William Athling famously died in the Wreck of the White Ship in 1120. William was on his way to Normandy to take control of that duchy as his appanage, having married the daughter of the Duke of Anjou. He seems to have left behind a promising reputation, but no children proceeded from his marriage. His father Henry I madly scrambled to secure the succession, marrying a new queen and frustrating the attempt of William Clito to marry into the House of Anjou. But in his old age, Henry’s virility left him: no children came.
William Clito was only four years old when his father Robert Curthose was captured by Henry I. He was brought up under his uncle’s direction until 1110, when he escaped and hid with his father’s supporters in Normandy. Later he fled to the court of the Count of Flanders. He led two rebellions against Henry I to recover Normandy, but despite French and Flemish support he got nowhere (after one battle, William Athling sent his cousin back the horse he had lost). In 1127 he made a play for the County of Flanders, but despite initial success, he died of a wound recieved during a siege at the age of 25. His marriage to Joanna of Montferrat was childless, but his imprisoned father was to live another six years.
Clito’s death extinguished the male succession to the House of Normandy. Henry I opted to name his daughter Matilda as heir to the throne, only to change his mind at the last minute and nominate his nephew Stephen, Count of Blois, the son of Henry’s sister Adela. The reign of Stephen was a nineteen-year civil war with Matilda, known as the Anarchy. When it was over, Stephen was granted the crown for his lifetime, but accepted Matilda’s son Henry as successor. So the Plantagenets came to the English throne.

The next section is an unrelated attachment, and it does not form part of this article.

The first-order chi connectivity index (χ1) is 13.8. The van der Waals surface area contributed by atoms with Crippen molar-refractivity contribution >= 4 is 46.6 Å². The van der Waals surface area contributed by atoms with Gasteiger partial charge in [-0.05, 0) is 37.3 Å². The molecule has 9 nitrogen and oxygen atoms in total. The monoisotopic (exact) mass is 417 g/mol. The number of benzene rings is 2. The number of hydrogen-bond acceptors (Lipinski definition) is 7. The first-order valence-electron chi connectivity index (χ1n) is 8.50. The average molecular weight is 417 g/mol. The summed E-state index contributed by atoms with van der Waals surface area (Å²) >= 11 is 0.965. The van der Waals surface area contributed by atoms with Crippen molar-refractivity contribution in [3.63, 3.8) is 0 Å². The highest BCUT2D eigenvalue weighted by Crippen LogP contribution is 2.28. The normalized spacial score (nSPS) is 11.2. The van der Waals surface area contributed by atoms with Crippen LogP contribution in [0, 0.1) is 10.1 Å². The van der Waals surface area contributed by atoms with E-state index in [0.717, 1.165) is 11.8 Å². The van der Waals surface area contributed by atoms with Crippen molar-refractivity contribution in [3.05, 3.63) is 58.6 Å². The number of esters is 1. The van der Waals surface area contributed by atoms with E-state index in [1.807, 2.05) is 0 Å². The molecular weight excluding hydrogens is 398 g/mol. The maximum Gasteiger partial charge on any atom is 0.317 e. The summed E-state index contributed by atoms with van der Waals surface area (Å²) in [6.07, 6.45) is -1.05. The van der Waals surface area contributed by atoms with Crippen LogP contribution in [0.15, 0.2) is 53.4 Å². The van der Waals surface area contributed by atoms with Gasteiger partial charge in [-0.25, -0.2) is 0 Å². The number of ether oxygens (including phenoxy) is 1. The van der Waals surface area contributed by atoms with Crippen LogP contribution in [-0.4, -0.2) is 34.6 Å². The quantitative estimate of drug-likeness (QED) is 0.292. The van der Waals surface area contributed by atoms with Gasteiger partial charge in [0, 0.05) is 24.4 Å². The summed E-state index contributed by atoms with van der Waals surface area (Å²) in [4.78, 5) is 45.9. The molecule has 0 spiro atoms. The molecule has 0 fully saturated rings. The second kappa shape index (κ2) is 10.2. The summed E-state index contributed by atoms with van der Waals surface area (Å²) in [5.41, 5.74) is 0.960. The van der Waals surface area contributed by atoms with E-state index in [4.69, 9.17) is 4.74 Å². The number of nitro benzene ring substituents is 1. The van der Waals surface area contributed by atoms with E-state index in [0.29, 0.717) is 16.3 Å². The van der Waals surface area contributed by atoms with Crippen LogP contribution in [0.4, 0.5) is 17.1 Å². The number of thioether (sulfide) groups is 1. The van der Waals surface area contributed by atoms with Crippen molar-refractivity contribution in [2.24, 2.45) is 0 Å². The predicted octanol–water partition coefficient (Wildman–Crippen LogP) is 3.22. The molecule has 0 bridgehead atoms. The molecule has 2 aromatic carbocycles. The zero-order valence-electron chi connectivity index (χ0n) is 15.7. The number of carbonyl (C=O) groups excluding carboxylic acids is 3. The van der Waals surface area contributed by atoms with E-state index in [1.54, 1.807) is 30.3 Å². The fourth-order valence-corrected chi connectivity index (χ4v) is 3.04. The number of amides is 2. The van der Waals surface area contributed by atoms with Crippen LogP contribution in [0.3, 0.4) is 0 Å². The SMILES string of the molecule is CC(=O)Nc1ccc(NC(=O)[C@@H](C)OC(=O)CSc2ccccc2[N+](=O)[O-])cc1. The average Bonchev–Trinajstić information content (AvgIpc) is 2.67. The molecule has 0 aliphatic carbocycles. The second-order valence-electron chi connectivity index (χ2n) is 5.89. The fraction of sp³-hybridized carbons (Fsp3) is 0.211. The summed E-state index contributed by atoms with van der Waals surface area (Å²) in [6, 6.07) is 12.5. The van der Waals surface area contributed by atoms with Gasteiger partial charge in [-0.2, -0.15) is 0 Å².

We therefore see a quick reproductive collapse. Of the second generation of the Norman dynasty, only two had legitimate offspring, far behind their number of bastards. The third generation, as represented by William Clito, and William Athling, both died young, and produced no children.
So it seems that the fruits of success were too much for the Conqueror’s sons, all of whom in some respect failed to follow their father’s example. Robert was a poor politician an indifferent soldier. William Rufus frittered away his time. And Henry I, the most successful of his brothers, failed the most elementary dynastic duty, thereby handing the kingdom over to civil war.